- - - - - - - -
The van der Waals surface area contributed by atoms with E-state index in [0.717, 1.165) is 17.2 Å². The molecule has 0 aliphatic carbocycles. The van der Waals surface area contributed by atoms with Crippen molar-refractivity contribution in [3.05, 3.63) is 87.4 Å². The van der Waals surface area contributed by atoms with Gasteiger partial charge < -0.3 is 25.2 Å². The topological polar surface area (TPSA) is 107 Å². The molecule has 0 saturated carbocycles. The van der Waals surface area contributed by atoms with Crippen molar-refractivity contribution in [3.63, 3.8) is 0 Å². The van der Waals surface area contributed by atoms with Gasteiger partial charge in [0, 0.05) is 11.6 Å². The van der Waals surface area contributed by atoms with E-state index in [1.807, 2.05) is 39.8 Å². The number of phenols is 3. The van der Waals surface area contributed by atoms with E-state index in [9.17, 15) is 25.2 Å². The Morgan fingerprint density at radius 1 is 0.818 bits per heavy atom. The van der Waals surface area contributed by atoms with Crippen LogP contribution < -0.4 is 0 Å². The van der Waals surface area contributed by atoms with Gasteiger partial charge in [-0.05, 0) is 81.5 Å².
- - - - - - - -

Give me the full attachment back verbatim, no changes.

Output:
The van der Waals surface area contributed by atoms with E-state index in [0.717, 1.165) is 17.2 Å². The molecule has 0 aliphatic carbocycles. The van der Waals surface area contributed by atoms with Crippen molar-refractivity contribution in [3.05, 3.63) is 87.4 Å². The van der Waals surface area contributed by atoms with Gasteiger partial charge < -0.3 is 25.2 Å². The topological polar surface area (TPSA) is 107 Å². The molecule has 0 saturated carbocycles. The van der Waals surface area contributed by atoms with Crippen molar-refractivity contribution in [3.63, 3.8) is 0 Å². The van der Waals surface area contributed by atoms with Gasteiger partial charge in [0, 0.05) is 11.6 Å². The van der Waals surface area contributed by atoms with E-state index in [1.807, 2.05) is 39.8 Å². The number of phenols is 3. The van der Waals surface area contributed by atoms with E-state index in [9.17, 15) is 25.2 Å². The Morgan fingerprint density at radius 1 is 0.818 bits per heavy atom. The van der Waals surface area contributed by atoms with Crippen LogP contribution < -0.4 is 0 Å². The van der Waals surface area contributed by atoms with Gasteiger partial charge in [-0.05, 0) is 81.5 Å².